Land-mine detection project earns first place at Create the Future contest

February 6, 2019, Binghamton University
Jasper Baur is a junior studying geology at Binghamton University, State University of New York. Credit: Binghamton University, State University of New York

Jasper Baur and William Frazer, students at Binghamton University, State University of New York, won first place in the aerospace and defense category at the Create the Future Technology design contest for their project which uses drones to locate dangerous landmines.

Frazer—a senior studying geophysics—teamed up with Baur—a junior studying geology—to enter the international Create the Future technology design contest, which allows people to submit ideas that stimulate and reward engineering and technological innovation.

Baur and Frazer's research focuses on plastic land-mine detection. Their submission used thermal technology to detect plastic in countries such as Afghanistan, where land mines were used as a military tactic.

"Our submission was a description of how we attach thermal cameras to drones and fly over to detect plastic land mines based on heat differences between the surrounding environment and the mine," Baur said.

Land mines are explosives that are concealed underground and used to destroy or disable enemies and their machinery. Baur and Frazer's research focused on PMF1 land mines, which were a Soviet design used in the Soviet Union's war in Afghanistan in the late 20th century.

The PMF1 explosives are set off when they reach a certain pressure point and are especially difficult to detect because they are made out of plastic.

Drones could be used to detect dangerous 'butterfly' landmines in remote regions of post-conflict countries, according to new research from Binghamton University, State University of New York. Credit: Binghamton University, State University of New York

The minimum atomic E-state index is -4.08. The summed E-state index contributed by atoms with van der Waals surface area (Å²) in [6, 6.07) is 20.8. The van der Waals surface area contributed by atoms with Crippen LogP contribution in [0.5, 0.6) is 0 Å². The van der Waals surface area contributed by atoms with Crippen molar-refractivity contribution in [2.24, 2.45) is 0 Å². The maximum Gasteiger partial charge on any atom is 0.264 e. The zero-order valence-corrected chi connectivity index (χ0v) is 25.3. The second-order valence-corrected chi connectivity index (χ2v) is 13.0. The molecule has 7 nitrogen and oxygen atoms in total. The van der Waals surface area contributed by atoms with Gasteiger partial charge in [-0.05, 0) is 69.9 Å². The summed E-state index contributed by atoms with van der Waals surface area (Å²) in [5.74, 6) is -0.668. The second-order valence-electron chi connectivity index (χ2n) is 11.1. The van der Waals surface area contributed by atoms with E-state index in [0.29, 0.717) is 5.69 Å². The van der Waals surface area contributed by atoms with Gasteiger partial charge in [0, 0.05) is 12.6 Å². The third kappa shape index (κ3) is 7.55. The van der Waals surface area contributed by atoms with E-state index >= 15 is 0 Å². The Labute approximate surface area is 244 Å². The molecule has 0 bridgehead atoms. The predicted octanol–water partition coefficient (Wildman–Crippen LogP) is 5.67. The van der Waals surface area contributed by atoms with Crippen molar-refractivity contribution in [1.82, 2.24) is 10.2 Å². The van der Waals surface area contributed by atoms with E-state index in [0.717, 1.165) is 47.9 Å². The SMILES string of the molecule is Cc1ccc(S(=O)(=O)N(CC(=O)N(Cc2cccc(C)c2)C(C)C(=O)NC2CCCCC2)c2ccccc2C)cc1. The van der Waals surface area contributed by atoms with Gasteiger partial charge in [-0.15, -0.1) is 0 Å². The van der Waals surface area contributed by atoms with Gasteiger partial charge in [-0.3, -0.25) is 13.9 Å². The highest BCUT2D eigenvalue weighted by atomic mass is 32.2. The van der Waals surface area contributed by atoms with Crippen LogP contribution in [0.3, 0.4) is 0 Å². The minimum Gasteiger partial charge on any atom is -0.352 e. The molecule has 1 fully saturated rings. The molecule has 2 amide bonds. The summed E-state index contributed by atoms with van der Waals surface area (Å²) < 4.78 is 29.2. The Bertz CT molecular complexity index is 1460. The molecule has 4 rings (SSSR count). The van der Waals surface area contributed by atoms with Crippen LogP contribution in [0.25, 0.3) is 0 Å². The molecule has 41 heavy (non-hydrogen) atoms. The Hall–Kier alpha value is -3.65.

"Their entire bodies are made out of plastic, where the more traditional land mine has some sort of metallic casing that can be detected with electromagnetic methods very easily," Frazer said. "They are also difficult to find because a land mine can be as small as your iPhone, or even smaller."

Baur and Fazer worked with Alex Nikulin, assistant professor of geological sciences, and Timothy de Smet, research assistant professor with Binghamton's Freshman Research Immersion program.

Though they won the contest, this is just the beginning of Baur and Frazer's research.

Jasper Baur is a senior studying geophysics at Binghamton University, State University of New York. Credit: Binghamton University, State University of New York
"The end goal is to develop a full system that can be deployed to detect these land mines," Frazer said. "The next step is to figure out an automated methodology to detect them. Right now, they are not automatically detected; you have to manually look at the data to find them. So we are looking into doing supervised and unsupervised machine learning to detect them."

Explore further: Drones could be used to detect dangerous 'butterfly' landmines in post-conflict regions

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